sponding total-EB fluorescence gives the RNA-EB fluorescence. RNA values were determined using an RNAEB calibration curve. Calf liver RNA and calf thymus DNA were used as standards. The calculations were automated using macros in a Lotus l-2-3 spreadsheet (Lotus Development Corp.). Animals. Tissues used in the optimization of this system were sand lance (Ammodytes americanus) liver and whole larvae and winter flounder (Pseudopleuronectes americanus) liver, muscle, eggs, and whole larvae. Larval fish were extracted in 0.15 to 0.45 ml of 1% sarcosine-Tris-EDTA buffer (depending upon size) and diluted with a volume of Tris-EDTA buffer to give a final sarcosine concentration of 0.1%. After centrifugation the supernatant was placed in the autosampler (Fig. 2). Liver, muscle, and eggs were diluted 1:lO with ice-cold distilled water and homogenized in an SDT Tissumizer with three 15-s pulses at maximum power. SarcosineTris-EDTA was added to aliquots of the homogenates to yield a 1% sarcosine concentration. The solutions were incubated at room temperature as outlined in Fig. 2 and diluted with Tris-EDTA buffer to yield a final concentration of 0.1% sarcosine and a tissue concentration of approximately 0.8,10.0, and 0.10 mg/ml, respectively.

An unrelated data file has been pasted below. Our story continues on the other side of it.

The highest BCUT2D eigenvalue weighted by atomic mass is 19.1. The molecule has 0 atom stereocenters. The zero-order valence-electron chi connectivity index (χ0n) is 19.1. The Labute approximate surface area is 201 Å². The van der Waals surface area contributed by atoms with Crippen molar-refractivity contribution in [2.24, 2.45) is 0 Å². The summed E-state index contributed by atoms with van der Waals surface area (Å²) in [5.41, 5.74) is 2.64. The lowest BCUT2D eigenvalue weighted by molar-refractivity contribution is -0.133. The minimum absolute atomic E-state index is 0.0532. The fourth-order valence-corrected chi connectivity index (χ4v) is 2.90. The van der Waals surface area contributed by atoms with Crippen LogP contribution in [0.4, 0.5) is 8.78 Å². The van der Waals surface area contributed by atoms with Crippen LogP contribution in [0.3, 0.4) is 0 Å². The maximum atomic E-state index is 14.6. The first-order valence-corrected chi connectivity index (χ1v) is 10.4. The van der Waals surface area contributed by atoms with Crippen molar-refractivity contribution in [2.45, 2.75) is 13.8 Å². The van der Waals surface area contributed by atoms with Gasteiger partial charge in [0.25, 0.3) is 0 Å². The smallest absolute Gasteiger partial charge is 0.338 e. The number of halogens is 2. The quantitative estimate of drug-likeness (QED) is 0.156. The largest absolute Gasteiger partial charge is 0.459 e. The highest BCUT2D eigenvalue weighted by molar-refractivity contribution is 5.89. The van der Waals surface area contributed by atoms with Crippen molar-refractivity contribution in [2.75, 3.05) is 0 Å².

Optimization of reagent and buffer. The concentrations of Hoechst (50 pg/liter) and EB (137.5 vg/liter) were chosen to minimize the background and 0.1% sarcosine blank fluorescence while maintaining a liner response to the standards and a high sample fluorescence. The optimum pH for the extraction and reagent buffer was selected experimentally from six values for Hoechst and four values for EB. A high fluorescence yield and a stable sample-dye complex occurred at a pH of 7.5. NaCl (0.2 N) was added to the Hoechst reagent to enhance the stability of the DNA-dye complex and suppress the fluorescence of RNA (10). NaCl was not added